Creating Beauty from Katrina

Yesterday I finished reading Barb Johnson’s collection of stories, More of This World or Maybe Another. Barb was the recipient this year of the A Room of Her Own (AROHO) Foundation’s Gift of Freedom award, a $50,000 grant given to a deserving woman writer so she could practice her craft without financial worries.

I attended the AROHO women’s writing retreat in August, and Barb was an invited guest. She read from her new collection (just published this October), part of a short story called The Invitation. It was funny and wise and sweet, and uniquely told in her voice. I couldn’t wait to read the rest of the book.

Barb is from New Orleans. She grew up in a small town in Louisiana, and eventually ended up in the big city, working for 20 years as a carpenter. At some point along the way, she realized she had stories to tell, and enrolled in a Master of Fine Arts program.

Barb brings to life the women and men and children of Louisiana, in all their specificity, with regional color and gorgeous description, peopling a world in her pages. What is truly remarkable is that she wrote the book in the wake of Katrina. Although the storm is not mentioned in the stories, the writing of it took place living on her apartment’s balcony, surrounded by the hurricane’s aftermath. She speaks of how beautiful it was at night:

The darkness provided a relief from the visual assault that went with life in the daylight: debris everywhere, pieces of my neighbors’ lives sitting in the middle of the street, animals that hadn’t made it through the storm.

Every day, National Guard patrols would drive by, and say to her, “Ma’am…you can’t be here. This neighborhood hasn’t been okayed for occupancy.” And I’d say, “Yes, I know.” Then they’d wave and drive off, and I’d go back to writing.”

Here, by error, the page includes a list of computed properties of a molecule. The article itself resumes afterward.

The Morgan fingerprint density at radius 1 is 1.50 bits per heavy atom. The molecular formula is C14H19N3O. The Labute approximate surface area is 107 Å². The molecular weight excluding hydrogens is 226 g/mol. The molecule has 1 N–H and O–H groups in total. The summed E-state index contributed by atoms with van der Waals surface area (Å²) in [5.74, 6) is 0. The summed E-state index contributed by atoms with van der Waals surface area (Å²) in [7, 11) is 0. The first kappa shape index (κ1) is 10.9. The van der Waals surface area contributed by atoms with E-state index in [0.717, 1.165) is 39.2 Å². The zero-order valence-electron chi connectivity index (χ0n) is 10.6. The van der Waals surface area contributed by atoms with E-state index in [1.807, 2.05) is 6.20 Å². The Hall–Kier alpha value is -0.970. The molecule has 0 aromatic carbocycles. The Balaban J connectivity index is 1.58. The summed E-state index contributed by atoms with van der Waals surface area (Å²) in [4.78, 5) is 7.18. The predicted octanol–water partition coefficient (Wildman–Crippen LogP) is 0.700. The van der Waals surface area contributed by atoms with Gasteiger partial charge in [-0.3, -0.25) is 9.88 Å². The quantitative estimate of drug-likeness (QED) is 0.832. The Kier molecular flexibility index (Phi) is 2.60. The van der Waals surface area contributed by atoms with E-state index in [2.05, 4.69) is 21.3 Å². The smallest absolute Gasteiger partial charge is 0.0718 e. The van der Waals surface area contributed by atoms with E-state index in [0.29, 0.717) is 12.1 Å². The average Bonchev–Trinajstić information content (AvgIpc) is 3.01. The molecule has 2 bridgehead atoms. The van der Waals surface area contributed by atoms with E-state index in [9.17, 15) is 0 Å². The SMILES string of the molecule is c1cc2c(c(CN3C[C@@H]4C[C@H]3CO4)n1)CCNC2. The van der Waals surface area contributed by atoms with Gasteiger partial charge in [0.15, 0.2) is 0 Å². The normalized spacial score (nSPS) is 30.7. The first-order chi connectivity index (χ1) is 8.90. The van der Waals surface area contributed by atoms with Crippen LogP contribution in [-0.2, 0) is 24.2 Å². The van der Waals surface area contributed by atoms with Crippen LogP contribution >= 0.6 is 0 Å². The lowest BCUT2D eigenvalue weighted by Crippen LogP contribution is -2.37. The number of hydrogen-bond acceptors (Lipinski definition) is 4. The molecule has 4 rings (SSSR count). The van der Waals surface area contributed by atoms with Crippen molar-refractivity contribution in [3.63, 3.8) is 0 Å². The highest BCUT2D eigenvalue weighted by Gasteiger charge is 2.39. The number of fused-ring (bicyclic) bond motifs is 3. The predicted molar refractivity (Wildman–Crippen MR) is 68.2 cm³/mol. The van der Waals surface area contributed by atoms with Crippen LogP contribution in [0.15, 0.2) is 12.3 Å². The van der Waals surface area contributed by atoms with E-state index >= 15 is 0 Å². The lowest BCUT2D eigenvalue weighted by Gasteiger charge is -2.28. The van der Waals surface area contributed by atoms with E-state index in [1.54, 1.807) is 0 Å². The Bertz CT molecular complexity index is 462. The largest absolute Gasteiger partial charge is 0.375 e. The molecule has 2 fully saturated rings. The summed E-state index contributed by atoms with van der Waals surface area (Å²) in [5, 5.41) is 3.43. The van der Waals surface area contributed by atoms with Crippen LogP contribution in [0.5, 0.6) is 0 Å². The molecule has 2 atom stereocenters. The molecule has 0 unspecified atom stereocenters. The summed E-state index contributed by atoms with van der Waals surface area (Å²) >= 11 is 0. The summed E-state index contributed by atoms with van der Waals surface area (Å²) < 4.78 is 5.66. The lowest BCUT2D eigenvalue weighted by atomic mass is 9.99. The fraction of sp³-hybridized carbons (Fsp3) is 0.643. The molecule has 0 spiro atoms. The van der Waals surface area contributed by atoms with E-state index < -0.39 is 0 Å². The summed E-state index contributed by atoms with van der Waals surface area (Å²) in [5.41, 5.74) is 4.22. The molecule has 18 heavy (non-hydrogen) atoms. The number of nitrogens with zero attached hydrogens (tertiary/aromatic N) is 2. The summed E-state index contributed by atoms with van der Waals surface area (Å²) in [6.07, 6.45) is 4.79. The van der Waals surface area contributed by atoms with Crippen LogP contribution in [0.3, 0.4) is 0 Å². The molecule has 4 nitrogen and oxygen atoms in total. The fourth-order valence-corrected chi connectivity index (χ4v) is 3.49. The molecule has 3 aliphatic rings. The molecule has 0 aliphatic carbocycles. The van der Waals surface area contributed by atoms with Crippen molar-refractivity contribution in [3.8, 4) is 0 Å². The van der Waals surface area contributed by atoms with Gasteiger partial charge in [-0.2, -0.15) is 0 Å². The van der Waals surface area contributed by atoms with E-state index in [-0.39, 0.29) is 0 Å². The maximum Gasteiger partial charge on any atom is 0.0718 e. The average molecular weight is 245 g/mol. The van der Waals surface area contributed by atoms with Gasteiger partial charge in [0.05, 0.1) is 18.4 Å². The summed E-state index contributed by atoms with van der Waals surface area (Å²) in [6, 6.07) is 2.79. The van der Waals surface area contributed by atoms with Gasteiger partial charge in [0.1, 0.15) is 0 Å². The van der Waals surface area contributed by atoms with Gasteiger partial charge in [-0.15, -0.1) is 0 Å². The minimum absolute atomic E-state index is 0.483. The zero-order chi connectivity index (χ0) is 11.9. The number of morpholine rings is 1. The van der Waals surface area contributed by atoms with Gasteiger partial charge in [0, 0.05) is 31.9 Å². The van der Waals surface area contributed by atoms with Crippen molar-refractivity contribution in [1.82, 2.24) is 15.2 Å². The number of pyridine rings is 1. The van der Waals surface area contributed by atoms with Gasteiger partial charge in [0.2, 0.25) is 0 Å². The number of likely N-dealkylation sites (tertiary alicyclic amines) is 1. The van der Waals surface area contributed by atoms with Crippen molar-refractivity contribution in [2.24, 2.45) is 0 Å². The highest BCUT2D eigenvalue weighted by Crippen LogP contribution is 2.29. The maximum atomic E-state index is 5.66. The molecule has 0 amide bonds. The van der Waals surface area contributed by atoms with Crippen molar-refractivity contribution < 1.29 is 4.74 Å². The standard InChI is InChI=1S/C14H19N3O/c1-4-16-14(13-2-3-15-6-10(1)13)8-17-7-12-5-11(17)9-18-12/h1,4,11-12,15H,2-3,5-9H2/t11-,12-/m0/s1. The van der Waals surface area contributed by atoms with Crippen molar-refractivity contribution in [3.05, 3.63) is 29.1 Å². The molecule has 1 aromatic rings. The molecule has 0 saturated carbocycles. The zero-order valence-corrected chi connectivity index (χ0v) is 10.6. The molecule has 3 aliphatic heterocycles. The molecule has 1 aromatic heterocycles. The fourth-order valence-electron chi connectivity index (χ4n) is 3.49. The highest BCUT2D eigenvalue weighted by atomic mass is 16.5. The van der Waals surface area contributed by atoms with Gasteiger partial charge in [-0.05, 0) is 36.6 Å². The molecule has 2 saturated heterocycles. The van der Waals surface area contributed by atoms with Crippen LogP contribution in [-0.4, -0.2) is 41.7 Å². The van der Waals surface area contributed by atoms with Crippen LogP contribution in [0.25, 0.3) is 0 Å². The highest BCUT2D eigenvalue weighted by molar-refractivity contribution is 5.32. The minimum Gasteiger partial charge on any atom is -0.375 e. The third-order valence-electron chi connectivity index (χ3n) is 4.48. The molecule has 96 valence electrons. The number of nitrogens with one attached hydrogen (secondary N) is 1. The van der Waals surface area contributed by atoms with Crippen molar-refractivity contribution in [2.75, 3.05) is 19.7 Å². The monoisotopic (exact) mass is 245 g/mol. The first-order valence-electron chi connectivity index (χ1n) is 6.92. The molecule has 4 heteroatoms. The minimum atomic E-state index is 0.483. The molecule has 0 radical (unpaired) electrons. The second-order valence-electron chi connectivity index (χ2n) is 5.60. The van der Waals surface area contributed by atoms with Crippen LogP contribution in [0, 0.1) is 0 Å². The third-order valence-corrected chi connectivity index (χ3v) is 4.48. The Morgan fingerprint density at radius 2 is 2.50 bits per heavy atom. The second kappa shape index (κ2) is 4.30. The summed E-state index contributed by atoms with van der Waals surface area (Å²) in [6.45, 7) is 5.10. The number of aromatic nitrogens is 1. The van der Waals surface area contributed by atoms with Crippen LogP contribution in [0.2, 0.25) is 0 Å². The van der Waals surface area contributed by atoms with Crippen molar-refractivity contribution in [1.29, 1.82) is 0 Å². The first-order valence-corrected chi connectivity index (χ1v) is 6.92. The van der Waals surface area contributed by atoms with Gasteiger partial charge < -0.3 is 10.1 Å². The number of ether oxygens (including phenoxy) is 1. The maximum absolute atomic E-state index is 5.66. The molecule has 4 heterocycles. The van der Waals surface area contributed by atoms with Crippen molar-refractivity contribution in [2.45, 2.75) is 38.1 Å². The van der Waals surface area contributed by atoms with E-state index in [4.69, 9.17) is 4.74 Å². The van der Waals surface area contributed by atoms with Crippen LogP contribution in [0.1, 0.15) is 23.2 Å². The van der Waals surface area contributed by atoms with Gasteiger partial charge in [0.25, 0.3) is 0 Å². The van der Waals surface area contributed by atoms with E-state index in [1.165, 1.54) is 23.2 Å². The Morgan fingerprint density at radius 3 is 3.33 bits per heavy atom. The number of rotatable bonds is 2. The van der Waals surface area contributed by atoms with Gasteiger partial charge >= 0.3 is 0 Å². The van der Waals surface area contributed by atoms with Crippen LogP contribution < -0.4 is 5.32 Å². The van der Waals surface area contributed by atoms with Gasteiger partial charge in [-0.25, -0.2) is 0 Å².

In an afterword to her book, she said:

Anyone who was in the city at that time was starving for something normal – seeing a neighbor, walking the dog, sitting down to a meal with friends. Writing was the only thing I did after the storm that I’d done before it. It was normal. Having to write under those circumstances banished forever any notion that things had to be a certain way – neat desk, good coffee, agreeable temperature – in order for me to write.

And the result of that labor, produced on a laptop on a balcony in the midst of hurricane disaster, is this beautiful book. What a metaphor for what art can be!

Sitting and working at my neat desk, with the heat on, a roof over my head, coffee brewing in the next room, I know that there will never again be a valid excuse for not being able to write. The words do not rely on perfect conditions. All that is required is showing up.

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  1. Ah, we are both lovers of books. I have made note of Johnson’s book and will request it from the library. I have just finished Alice Munro’s newest book — Too Much Happiness. She is a wonderful writer. She is able to write about the most horrofic things and with enough space for the reader to handle the story.
    I do caution you about making comparisons ” there will never ba a valid excuse”. It is a trap to make comparsions and say you have no excuse or no reason to complain. This diminshes who you are and what you are coping with. We are all different.

  2. Marj,
    Your caution re: comparisons rings true for me. Thank you for pointing out that trap, one that is very easy for me to fall into. And I’ll put Alice Munro’s book on my list…

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